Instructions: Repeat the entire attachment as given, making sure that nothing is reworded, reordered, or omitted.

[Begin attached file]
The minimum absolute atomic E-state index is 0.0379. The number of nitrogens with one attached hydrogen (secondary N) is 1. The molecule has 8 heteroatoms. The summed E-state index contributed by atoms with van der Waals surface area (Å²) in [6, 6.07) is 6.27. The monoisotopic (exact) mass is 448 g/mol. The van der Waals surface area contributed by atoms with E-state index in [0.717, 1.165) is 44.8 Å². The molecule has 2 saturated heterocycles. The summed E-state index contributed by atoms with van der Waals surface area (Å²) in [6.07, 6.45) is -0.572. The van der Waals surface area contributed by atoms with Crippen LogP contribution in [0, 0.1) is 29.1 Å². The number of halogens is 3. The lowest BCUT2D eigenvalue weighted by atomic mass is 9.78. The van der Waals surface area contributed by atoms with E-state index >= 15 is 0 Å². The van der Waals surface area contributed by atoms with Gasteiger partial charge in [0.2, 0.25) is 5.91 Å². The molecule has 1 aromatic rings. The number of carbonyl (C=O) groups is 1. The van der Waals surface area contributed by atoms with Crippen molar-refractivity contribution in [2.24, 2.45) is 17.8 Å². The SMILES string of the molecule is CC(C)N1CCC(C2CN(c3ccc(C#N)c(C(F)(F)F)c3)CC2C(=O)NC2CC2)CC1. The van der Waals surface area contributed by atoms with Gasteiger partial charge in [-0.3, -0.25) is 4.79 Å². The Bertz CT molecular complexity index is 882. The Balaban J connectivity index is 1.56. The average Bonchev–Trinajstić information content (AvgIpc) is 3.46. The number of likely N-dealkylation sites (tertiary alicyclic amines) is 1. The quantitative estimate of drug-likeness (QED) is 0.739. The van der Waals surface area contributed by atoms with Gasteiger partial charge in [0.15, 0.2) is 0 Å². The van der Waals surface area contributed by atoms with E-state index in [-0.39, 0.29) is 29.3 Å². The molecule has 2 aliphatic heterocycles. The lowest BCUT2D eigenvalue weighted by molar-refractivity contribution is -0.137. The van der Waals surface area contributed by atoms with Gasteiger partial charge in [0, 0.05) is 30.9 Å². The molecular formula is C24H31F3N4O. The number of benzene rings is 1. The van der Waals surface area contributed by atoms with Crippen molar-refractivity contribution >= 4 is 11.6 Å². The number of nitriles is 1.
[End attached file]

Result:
The minimum absolute atomic E-state index is 0.0379. The number of nitrogens with one attached hydrogen (secondary N) is 1. The molecule has 8 heteroatoms. The summed E-state index contributed by atoms with van der Waals surface area (Å²) in [6, 6.07) is 6.27. The monoisotopic (exact) mass is 448 g/mol. The van der Waals surface area contributed by atoms with E-state index in [0.717, 1.165) is 44.8 Å². The molecule has 2 saturated heterocycles. The summed E-state index contributed by atoms with van der Waals surface area (Å²) in [6.07, 6.45) is -0.572. The van der Waals surface area contributed by atoms with Crippen LogP contribution in [0, 0.1) is 29.1 Å². The number of halogens is 3. The lowest BCUT2D eigenvalue weighted by atomic mass is 9.78. The van der Waals surface area contributed by atoms with E-state index >= 15 is 0 Å². The van der Waals surface area contributed by atoms with Gasteiger partial charge in [0.2, 0.25) is 5.91 Å². The molecule has 1 aromatic rings. The number of carbonyl (C=O) groups is 1. The van der Waals surface area contributed by atoms with Crippen molar-refractivity contribution in [2.24, 2.45) is 17.8 Å². The SMILES string of the molecule is CC(C)N1CCC(C2CN(c3ccc(C#N)c(C(F)(F)F)c3)CC2C(=O)NC2CC2)CC1. The van der Waals surface area contributed by atoms with Gasteiger partial charge in [-0.3, -0.25) is 4.79 Å². The Bertz CT molecular complexity index is 882. The Balaban J connectivity index is 1.56. The average Bonchev–Trinajstić information content (AvgIpc) is 3.46. The number of likely N-dealkylation sites (tertiary alicyclic amines) is 1. The quantitative estimate of drug-likeness (QED) is 0.739. The van der Waals surface area contributed by atoms with Gasteiger partial charge in [0.15, 0.2) is 0 Å². The van der Waals surface area contributed by atoms with E-state index in [-0.39, 0.29) is 29.3 Å². The molecule has 2 aliphatic heterocycles. The lowest BCUT2D eigenvalue weighted by molar-refractivity contribution is -0.137. The van der Waals surface area contributed by atoms with Gasteiger partial charge in [0, 0.05) is 30.9 Å². The molecular formula is C24H31F3N4O. The number of benzene rings is 1. The van der Waals surface area contributed by atoms with Crippen molar-refractivity contribution >= 4 is 11.6 Å². The number of nitriles is 1.